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Andy Valence

Born on March 30,1935, Andy and his family moved from his native Grand Isle to New Orleans when his father, who was a U.S. Coast Guard Chief, was transferred to the West End of Lake Pontchartrain. He attended Beauregard and St.Anthony Catholic School on Canal St. The family then moved to Westwego in 1942 when their home burned.

At the age of eight (8) while attending Our Lady of Prompt Succor Grammar School, Andy began his musical career. He started taking accordion lessons from The Joey Buck School of Music and was then known as "Accordion Andy." He continued playing the accordion for many years thereafter.

While attending Westwego High School, Andy sang in the Glee Club, who entertained at other high schools throughout Jefferson Parish. Andy then attended night classes at Tulane and Loyola Universities for ten years; earning a degree in Criminology. During this time, Andy also had a wife, Rose Marie, and three children: Randy, Kelly and Lynde to support. So he worked at Avondale Shipyards, Westbank Guide Newspaper, and taught the notary course at Delgado College.

He also played drums for fourteen (14) years with 3 piece country western bands, 5 piece pop and rock & roll bands, and even with a 20 piece orchestra traveling throughout Southeast Louisiana. He also gave 15 years of his talents to such worthy causes as singing on television telethons for Cerebral Palsy.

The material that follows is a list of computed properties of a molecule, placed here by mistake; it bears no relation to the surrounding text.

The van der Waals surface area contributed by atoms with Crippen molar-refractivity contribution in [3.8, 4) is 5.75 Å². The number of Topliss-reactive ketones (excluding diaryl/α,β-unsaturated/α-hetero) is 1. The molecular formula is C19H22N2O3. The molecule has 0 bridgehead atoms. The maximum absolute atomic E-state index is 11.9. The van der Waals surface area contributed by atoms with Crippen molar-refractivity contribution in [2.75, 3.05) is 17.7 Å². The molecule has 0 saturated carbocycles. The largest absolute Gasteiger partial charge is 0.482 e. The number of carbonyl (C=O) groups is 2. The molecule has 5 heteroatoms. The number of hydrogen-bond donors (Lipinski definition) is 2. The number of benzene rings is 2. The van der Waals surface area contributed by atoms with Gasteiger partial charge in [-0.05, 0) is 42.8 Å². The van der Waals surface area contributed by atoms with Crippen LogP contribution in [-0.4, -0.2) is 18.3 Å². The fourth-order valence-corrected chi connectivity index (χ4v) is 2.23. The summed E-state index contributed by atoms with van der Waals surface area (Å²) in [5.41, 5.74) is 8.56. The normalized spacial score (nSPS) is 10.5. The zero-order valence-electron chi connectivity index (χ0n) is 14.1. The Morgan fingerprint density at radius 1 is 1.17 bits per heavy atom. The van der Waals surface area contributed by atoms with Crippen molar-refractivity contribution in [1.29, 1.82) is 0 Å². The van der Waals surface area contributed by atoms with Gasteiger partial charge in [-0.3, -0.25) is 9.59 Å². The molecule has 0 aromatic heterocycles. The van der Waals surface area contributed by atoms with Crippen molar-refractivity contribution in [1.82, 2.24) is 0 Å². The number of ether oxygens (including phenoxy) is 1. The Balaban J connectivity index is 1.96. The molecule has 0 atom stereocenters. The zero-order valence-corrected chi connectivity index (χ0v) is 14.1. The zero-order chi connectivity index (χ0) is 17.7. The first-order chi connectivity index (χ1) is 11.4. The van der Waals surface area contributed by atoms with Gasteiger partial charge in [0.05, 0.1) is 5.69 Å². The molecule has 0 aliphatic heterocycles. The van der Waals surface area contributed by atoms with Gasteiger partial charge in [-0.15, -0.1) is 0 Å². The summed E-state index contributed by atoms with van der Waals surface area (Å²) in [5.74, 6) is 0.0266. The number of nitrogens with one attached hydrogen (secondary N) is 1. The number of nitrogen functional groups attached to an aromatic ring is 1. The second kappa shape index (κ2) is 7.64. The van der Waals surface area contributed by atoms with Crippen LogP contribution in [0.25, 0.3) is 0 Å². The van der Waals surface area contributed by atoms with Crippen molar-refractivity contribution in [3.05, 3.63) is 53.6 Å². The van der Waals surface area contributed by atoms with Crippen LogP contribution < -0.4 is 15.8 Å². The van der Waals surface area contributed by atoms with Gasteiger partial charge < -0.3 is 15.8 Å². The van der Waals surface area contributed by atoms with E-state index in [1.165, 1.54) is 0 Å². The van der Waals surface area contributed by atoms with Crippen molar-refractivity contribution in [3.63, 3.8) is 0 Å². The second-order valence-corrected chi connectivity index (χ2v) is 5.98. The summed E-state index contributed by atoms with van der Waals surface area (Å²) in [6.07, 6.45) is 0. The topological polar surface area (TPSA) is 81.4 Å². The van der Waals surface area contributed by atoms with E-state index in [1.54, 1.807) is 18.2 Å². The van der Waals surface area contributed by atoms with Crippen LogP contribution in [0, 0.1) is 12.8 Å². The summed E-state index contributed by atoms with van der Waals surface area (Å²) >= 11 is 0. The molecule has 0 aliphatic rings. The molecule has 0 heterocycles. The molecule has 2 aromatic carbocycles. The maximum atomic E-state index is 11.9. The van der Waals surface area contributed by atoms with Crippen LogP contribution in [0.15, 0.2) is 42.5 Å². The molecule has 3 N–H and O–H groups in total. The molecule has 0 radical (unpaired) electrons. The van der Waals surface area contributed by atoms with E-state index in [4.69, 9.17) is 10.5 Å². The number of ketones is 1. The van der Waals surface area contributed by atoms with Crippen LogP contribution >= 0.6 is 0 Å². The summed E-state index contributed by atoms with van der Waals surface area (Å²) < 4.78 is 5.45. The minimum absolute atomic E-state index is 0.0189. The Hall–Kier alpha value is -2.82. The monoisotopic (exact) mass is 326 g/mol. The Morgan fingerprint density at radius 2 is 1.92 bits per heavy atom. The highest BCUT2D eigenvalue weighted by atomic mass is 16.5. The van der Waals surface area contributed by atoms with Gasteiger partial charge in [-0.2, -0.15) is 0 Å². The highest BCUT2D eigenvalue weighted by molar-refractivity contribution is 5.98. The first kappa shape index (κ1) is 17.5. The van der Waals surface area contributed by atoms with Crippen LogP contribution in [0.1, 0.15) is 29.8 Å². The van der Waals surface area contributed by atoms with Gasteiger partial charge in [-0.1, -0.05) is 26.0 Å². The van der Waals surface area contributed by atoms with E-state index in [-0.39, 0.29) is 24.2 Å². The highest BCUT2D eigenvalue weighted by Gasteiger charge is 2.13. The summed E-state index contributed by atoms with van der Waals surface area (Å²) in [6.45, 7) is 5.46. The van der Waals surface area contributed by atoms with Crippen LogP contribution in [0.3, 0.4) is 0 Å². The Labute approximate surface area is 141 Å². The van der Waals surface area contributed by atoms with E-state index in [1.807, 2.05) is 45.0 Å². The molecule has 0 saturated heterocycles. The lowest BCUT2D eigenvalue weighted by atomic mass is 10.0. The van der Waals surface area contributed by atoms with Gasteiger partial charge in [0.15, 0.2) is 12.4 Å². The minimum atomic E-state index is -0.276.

As a drummer, Andy played many years in the late George Beflamore's band, "The Stardusters" at the American Legion Hall in Westwego, between the tracks.

In the midst of his musical career, Andy has also led a very public life as an elected official for 30 years. He has served as a member of The Jefferson Parish Democratic Executive Committee, a member of the Westwego City Council, a member of the Jefferson Parish School Board, and Mayor of the City of Grand Isle. Andy has just retired from Boomtown Casino where he served as Execute Host.

Andy loves music and still includes it in everything he does. He may be fishing, cutting grass, or just about anything and he still sings and claps his hands to the beat of the music. He has proven to be one of the Westbank's proudest individuals both professionally and musically.